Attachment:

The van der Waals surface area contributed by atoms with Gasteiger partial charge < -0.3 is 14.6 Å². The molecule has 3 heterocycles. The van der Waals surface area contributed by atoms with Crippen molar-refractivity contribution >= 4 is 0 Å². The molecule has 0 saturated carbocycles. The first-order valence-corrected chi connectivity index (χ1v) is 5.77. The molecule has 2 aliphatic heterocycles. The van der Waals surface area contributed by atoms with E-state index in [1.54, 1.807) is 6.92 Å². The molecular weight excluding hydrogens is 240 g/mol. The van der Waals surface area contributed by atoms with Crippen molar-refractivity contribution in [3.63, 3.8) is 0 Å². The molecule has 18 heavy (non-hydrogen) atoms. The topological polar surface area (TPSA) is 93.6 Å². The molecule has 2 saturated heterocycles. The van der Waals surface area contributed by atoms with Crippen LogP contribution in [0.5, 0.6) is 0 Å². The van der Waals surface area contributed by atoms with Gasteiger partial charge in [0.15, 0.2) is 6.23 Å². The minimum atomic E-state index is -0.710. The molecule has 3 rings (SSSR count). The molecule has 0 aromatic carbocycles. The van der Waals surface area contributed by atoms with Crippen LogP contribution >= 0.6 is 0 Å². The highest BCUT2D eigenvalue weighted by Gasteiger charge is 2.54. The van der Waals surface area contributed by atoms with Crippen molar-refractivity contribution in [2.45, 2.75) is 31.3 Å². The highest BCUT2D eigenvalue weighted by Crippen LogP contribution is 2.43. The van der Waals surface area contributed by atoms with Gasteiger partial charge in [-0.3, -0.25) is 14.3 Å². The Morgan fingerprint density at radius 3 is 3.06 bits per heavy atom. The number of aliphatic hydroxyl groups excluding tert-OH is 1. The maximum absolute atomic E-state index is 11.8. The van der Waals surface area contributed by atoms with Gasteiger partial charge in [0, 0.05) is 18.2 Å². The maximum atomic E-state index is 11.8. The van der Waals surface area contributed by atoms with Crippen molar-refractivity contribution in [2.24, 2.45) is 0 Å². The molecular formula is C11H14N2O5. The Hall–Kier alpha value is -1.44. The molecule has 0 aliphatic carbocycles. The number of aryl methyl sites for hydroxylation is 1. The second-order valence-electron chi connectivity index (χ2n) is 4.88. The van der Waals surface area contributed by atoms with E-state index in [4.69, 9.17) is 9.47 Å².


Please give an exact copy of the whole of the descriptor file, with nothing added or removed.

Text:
The van der Waals surface area contributed by atoms with Gasteiger partial charge < -0.3 is 14.6 Å². The molecule has 3 heterocycles. The van der Waals surface area contributed by atoms with Crippen molar-refractivity contribution >= 4 is 0 Å². The molecule has 0 saturated carbocycles. The first-order valence-corrected chi connectivity index (χ1v) is 5.77. The molecule has 2 aliphatic heterocycles. The van der Waals surface area contributed by atoms with E-state index in [1.54, 1.807) is 6.92 Å². The molecular weight excluding hydrogens is 240 g/mol. The van der Waals surface area contributed by atoms with Crippen molar-refractivity contribution in [3.63, 3.8) is 0 Å². The molecule has 18 heavy (non-hydrogen) atoms. The topological polar surface area (TPSA) is 93.6 Å². The molecule has 2 saturated heterocycles. The van der Waals surface area contributed by atoms with Crippen LogP contribution in [0.5, 0.6) is 0 Å². The van der Waals surface area contributed by atoms with Gasteiger partial charge in [0.15, 0.2) is 6.23 Å². The minimum atomic E-state index is -0.710. The molecule has 3 rings (SSSR count). The molecule has 0 aromatic carbocycles. The van der Waals surface area contributed by atoms with Crippen LogP contribution >= 0.6 is 0 Å². The highest BCUT2D eigenvalue weighted by Gasteiger charge is 2.54. The van der Waals surface area contributed by atoms with Crippen molar-refractivity contribution in [2.45, 2.75) is 31.3 Å². The highest BCUT2D eigenvalue weighted by Crippen LogP contribution is 2.43. The van der Waals surface area contributed by atoms with Gasteiger partial charge in [-0.3, -0.25) is 14.3 Å². The Morgan fingerprint density at radius 3 is 3.06 bits per heavy atom. The number of aliphatic hydroxyl groups excluding tert-OH is 1. The maximum absolute atomic E-state index is 11.8. The van der Waals surface area contributed by atoms with Gasteiger partial charge in [0, 0.05) is 18.2 Å². The maximum atomic E-state index is 11.8. The van der Waals surface area contributed by atoms with Crippen molar-refractivity contribution in [2.24, 2.45) is 0 Å². The molecular formula is C11H14N2O5. The Hall–Kier alpha value is -1.44. The molecule has 0 aliphatic carbocycles. The number of aryl methyl sites for hydroxylation is 1. The second-order valence-electron chi connectivity index (χ2n) is 4.88. The van der Waals surface area contributed by atoms with E-state index in [4.69, 9.17) is 9.47 Å².